Lumpy Gravy

In nearly 30 years of spending my time on the most useless endeavour known to mankind - writing about music - I've been lucky enough to meet and interview many of my heroes. My general interview archives are elsewhere. 'Lumpy Gravy' is reserved for the lumpiest, and most exquisite, artists.

Tuesday, May 25, 2004

I think I exist, therefore I am. Vanity, vanity...

The intention of this particular blog project is two-fold:
1) It's a way to archive the results of some of my journalistic activities over the past 26 years or so. I'm always meeting people who want to see some decaying old feature I wrote back in the days before the internet (and mostly written on crappy old typewriters); while it's going to be a 'long project with no prospect', I like the idea of some of these pieces having a life outside their intended consumption date.
2) It's also a way to REVIEW these pieces, add thoughts and ideas that the separation of time (and hopefully a little wisdom) has provided.
For those in a position to employ me and pay me vast sums of cash for my sterling abilities, I append a (loose) WORK HISTORY:

Grew up on the rough side of suburban Hamilton, a painfully boring riverside town smudged somewhere on the central geography of New Zealand's north island, and famous for its super green super phosphate grass and the fluffy white things that eat it, then get slaughtered for the privilege. Baa-aah.
Attended the Wellington Polytechnic year-long journalism course in 1978.
Began training as a sub-editor at Wellington's Evening Post in December of that year. Started free-lancing for NZs only rock music magazine, Rip It Up, and in 1979 somehow conned the Evening Post into hiring me as their music/entertainment writer/reviewer.
Started my own freebie music paper late 1979. Its unfortunate title was In Touch, but in its two-and-a-half years of sporadic publication, the mag ably catalogued the unique, arty post-punk music scene in Wellington, and provided a bit of spiked substance to a soft-cock publishing scene.
Left the Evening Post's full-time employment in 1981, but continued to besiege them with my putrid prose and pompous predications until 1988.
My magazine osmosed from In Touch to IT to TOM, a controversial 'arts and entertainment' listing that leeched into the city's fabric for a further two-and-a-half years.
These magazines - together with my writing experience for the 'dailies' - were my baptism by fire in publishing. At various times I was editor, publisher, sales rep, past-up flunkie, typesetter, proof-reader, photographer. Finally, the magazine's tart tongue finally proved its undoing, and I escaped for the first and only time to the land of publicity.
For the next 18 months, I served time at TVNZ as a Publicity Journalist, where I worked with a team who supplied 'ready-made' pieces to hundreds of newspapers around the country. Alarmingly, the newspapers dutifully printed these sly puff pieces as legitimate copy. One of my main jobs was generating publicity for music programmes like the oft-lamented RWP (Radio With Pictures).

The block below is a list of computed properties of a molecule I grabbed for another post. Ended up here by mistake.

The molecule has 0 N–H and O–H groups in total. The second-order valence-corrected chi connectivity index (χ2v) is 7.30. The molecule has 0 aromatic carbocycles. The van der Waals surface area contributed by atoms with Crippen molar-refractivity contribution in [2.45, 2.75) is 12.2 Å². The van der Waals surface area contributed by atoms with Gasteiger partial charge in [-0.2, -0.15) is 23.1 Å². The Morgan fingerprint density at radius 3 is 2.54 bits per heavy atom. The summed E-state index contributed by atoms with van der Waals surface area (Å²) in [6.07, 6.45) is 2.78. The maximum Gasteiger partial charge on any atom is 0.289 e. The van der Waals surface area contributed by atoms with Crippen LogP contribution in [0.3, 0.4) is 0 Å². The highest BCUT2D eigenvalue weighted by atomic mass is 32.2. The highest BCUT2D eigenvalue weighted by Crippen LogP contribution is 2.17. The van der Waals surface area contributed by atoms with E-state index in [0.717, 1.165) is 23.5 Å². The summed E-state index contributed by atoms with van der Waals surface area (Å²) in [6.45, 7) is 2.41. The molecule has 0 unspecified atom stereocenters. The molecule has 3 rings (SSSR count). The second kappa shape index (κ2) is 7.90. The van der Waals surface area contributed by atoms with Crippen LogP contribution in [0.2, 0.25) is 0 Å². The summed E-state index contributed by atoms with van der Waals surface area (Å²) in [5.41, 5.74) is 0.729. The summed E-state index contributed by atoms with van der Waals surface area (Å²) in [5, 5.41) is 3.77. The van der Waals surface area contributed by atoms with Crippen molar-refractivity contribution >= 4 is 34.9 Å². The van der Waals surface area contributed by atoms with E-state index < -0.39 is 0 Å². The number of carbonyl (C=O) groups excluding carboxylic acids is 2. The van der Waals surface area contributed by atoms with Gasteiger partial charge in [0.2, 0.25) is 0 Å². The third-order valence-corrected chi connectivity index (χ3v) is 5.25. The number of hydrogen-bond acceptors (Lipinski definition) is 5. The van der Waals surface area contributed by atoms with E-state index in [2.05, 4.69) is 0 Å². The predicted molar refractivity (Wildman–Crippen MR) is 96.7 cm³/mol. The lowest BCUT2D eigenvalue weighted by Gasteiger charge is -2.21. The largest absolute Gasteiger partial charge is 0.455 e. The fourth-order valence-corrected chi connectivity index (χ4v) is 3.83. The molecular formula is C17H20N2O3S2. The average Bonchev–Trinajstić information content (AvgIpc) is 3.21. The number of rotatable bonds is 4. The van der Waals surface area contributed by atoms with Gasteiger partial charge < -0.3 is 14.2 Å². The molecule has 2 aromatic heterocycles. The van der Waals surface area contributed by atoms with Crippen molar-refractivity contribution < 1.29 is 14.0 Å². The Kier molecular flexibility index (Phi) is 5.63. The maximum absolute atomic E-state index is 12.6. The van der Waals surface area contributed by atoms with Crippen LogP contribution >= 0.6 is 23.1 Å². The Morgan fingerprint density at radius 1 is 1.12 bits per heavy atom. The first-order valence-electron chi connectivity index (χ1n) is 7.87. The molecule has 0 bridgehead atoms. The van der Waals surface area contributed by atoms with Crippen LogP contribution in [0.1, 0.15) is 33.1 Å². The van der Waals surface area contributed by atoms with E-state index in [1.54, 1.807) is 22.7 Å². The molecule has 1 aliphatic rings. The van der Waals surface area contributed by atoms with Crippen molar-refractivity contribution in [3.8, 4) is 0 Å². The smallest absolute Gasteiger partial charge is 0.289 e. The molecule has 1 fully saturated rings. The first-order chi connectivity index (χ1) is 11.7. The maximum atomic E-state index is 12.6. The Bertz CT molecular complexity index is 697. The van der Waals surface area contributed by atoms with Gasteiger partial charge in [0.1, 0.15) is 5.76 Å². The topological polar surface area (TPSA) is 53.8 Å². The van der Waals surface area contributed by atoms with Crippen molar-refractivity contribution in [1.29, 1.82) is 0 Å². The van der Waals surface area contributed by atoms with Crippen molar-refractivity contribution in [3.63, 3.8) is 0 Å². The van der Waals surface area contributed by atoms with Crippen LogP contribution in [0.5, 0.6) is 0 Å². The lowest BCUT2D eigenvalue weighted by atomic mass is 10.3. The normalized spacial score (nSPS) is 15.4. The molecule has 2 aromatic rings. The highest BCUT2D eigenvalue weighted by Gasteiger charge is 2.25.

Saved from a life of tv-land purgatory by Listener (NZ tv listing magazine) editor David Beatson in 1987, I was drafted in to launch NZs first power-packed teen read, RTR Countdown. Though it was a chart-based publication, I tried to combat the shallowness of 'teen' magazines by addressing controversial issues, bringing in loads of humour and some of the best, sharpest writers I could find. I remember the marketing department's distillation of audited figures: 'RTR Countdown penetrates 40 percent of the teen market.' Iffy.
RTR was a magazine phenomenon in NZ, and raised the stakes for this type of publication. But New Zealand, being hung up on the hip cachet of an imagined 'alternative' market, found it impossible to acknowledge this.
After seven years of fragmenting markets and genres, the magazine's owners decided to discontinue the title, rather than invest in a burgeoning youth market.
Having continued to freelance for various publications over the years (including a tenure as the Listener's music reviewer, the short-lived New Zealand Rolling Stone, and the Sunday Times) I headed off into the journalistic wilderness, sharpening my pen for the Sunday Star Times, the Shortland St magazine, the Sky channel publication, and many others.
I'd had a wee project in mind for some years: a record shop with a cafe-type ambience with a multi-media dimension, a library-type depth of information. Thus, the ironically-titled Beautiful Music, finally unleashed in 1996, which blessed me with a completely new dimension to my musical education.
Finally disentangling myself in 2004, I'm continuing my freelance music writing for NZ publications like Metro, Real Groove, and The Listener.
The word drives me, art inspires me. I'm still stuck twixt the two.
Gary Steel


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